It will be obvious to those skilled in the art that various changes can be made in the described invention without departing from the scope thereof and therefore the invention is not limited by that which is illustrated in the drawing and described in the specification but only as indicated in the appended claims.

What is claimed is:

l. A process for treating aqueous waste sewage comprising conveying said sewage to a primary settling zone; separating liquid from solid wastes; flowing said liquid to a water storage and treating zone and synchronously supplying hydrogen peroxide to said liquid, coking said solid waste under a pressue of about 500 to 3000 psig at a temperature between about 550F and 750F to form coke and a liquid effluent; separating said coke from said effluent; recycling said effluent to said water storage and treating zone and periodically treating said effluent with hydrogen peroxide as said effluent passes to said zone.

2. The process of claim 1 wherein said hydrogen peroxide is in solution form at a concentration of 50 to per cent.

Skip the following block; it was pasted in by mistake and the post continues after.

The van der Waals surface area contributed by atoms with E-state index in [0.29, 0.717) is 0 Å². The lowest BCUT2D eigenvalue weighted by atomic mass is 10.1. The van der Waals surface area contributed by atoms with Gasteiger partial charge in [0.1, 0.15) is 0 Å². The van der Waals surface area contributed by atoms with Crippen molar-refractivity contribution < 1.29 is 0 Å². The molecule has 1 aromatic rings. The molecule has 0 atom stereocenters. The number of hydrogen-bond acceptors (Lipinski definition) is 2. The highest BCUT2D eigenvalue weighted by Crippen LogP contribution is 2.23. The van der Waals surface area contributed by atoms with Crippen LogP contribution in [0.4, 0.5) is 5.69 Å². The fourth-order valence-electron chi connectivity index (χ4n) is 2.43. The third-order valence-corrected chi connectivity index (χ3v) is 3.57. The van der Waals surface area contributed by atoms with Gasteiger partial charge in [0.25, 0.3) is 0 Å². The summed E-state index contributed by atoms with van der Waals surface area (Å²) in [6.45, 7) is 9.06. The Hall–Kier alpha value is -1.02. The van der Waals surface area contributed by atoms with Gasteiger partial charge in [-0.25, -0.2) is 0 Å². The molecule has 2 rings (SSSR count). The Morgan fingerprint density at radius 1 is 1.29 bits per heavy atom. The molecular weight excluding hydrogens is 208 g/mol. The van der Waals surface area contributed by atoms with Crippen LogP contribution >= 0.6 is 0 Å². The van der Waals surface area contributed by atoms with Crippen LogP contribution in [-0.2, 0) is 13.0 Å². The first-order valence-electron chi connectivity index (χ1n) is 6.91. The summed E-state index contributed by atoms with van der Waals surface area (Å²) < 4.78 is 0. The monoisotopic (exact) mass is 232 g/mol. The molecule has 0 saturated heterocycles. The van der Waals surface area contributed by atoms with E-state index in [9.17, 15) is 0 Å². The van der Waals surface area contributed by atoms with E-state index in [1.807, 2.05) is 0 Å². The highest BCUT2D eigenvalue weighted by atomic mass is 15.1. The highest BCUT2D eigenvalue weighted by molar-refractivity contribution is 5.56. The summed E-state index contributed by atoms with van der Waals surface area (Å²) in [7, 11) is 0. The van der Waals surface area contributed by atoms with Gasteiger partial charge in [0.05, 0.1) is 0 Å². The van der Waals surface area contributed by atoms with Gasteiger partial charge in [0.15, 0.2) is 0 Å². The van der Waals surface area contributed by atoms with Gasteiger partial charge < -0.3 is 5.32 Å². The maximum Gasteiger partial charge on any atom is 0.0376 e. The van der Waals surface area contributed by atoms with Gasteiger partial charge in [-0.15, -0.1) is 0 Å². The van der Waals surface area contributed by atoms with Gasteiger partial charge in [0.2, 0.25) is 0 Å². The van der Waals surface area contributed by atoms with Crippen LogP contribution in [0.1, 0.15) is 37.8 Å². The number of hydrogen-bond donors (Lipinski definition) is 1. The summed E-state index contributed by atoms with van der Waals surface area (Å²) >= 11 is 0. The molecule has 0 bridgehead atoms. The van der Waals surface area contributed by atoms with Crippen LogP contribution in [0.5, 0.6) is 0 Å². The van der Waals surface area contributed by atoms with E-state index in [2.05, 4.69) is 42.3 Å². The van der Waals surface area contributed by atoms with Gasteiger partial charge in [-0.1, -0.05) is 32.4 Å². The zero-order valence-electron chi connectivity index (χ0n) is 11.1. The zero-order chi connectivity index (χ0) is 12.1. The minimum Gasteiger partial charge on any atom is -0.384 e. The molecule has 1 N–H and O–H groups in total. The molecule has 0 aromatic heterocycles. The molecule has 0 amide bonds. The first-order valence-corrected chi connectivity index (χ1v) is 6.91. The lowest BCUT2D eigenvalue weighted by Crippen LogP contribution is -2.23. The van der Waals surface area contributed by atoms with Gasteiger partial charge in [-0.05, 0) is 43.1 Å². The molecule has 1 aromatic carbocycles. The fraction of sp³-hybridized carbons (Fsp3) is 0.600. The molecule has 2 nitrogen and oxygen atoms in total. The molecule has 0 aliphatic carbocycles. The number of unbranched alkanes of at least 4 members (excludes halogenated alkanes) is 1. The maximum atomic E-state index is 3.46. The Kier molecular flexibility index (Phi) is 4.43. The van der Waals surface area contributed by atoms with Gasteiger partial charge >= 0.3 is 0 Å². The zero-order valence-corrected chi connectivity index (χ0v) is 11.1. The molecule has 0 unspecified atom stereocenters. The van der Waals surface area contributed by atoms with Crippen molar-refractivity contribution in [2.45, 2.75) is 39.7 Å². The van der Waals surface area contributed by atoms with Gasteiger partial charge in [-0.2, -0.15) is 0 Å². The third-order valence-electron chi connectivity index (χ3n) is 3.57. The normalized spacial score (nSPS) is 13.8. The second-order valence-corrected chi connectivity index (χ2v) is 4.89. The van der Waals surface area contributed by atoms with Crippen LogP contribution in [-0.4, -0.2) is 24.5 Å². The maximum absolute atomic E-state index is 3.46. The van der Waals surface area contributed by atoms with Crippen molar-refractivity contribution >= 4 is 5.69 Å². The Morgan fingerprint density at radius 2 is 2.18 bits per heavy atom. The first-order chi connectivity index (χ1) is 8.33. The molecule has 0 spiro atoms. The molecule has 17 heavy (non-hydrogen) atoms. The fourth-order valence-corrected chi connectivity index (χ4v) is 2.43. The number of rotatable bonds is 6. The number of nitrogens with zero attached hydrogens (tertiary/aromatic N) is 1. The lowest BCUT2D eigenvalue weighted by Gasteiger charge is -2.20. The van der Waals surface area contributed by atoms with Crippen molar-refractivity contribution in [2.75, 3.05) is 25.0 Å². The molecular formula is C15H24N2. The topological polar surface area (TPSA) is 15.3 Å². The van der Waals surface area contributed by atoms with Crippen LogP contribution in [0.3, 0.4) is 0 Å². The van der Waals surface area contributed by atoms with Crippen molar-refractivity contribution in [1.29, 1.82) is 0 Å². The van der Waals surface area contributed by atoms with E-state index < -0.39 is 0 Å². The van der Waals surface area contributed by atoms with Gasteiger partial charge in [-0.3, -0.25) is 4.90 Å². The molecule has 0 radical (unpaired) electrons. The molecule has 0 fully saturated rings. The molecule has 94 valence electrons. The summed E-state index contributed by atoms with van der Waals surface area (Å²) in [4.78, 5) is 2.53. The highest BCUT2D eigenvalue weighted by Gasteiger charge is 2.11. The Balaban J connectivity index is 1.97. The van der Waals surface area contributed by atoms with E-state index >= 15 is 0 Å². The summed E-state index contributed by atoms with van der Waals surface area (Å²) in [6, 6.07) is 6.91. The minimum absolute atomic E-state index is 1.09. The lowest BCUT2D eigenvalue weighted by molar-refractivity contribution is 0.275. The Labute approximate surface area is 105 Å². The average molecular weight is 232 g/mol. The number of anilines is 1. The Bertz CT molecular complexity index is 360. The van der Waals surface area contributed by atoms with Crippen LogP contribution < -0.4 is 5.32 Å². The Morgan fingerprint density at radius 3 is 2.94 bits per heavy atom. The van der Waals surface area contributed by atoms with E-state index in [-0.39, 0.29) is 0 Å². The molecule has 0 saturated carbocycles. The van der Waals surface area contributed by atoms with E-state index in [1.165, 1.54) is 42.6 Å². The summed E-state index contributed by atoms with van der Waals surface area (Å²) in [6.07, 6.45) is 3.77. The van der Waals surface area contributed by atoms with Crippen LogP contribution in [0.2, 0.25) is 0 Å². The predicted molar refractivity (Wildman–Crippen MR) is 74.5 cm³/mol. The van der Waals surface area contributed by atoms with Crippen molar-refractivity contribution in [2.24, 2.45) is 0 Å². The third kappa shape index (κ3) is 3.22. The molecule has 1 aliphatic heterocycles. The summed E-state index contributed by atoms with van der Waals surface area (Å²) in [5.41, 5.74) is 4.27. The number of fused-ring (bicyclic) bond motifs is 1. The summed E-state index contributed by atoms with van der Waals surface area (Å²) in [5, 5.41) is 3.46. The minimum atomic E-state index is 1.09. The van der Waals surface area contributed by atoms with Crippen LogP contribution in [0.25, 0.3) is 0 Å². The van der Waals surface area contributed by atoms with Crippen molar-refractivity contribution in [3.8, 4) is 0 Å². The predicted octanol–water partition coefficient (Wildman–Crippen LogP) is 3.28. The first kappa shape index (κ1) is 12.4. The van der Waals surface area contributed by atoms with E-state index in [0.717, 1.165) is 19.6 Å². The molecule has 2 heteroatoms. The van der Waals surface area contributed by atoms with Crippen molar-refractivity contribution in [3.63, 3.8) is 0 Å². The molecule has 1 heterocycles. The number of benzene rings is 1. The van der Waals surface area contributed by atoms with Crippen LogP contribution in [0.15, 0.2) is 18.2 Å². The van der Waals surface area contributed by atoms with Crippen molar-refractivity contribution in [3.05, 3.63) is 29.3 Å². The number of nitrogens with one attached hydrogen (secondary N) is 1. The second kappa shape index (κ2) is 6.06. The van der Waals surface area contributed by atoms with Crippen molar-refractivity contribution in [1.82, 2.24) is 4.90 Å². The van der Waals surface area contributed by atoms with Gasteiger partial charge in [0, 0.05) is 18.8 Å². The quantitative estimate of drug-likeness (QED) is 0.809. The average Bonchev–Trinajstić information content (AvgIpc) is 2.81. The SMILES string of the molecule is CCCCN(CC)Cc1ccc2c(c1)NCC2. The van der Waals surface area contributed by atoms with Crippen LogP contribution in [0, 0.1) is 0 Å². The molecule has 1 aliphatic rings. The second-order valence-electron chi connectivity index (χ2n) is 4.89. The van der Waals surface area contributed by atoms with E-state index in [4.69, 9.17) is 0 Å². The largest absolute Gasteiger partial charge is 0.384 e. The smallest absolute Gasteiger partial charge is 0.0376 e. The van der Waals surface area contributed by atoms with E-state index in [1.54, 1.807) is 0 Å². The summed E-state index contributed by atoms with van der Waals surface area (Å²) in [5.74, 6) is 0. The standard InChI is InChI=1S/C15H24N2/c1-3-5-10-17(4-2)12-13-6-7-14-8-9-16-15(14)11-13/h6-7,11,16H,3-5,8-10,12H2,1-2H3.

Patent Citations
Cited PatentFiling datePublication dateApplicantTitle
US2041584 *Aug 30, 1934May 19, 1936Adler MarthaProcess for the purification of water
US2070856 *Sep 16, 1931Feb 16, 1937Butterfield Elmore EPurification of waters with hydrogen peroxide
US3359200 *Feb 24, 1966Dec 19, 1967Sterling Drug IncPartial wet air oxidation of sewage sludge
US3472390 *Sep 20, 1967Oct 14, 1969Pall CorpMarine sewage disposal method and apparatus
US3671403 *Sep 9, 1970Jun 20, 1972Texaco IncProcess for coking pumpable animal and dairy wastes
Referenced by
Citing PatentFiling datePublication dateApplicantTitle
US4030981 *Dec 16, 1974Jun 21, 1977Texaco Inc.Process for making oil from aqueous reactive sludges and slurries
US4102749 *Apr 21, 1977Jul 25, 1978Texaco Inc.Process for making oil from aqueous reactive sludges and slurries
US4869833 *Nov 27, 1987Sep 26, 1989Vertech Treatment Systems, Inc.Method and apparatus for controlled chemical reactions
WO1991018839A1 *May 27, 1991Dec 12, 1991Roger Adrien GuascoMethod for recycling waster water using excess pressure and oxygenation
U.S. Classification210/759, 201/2.5, 210/761
International ClassificationC02F11/10, C02F1/72, C02F9/00
Cooperative ClassificationC02F1/722, C02F11/10, C02F2103/005
European ClassificationC02F1/72C, C02F11/10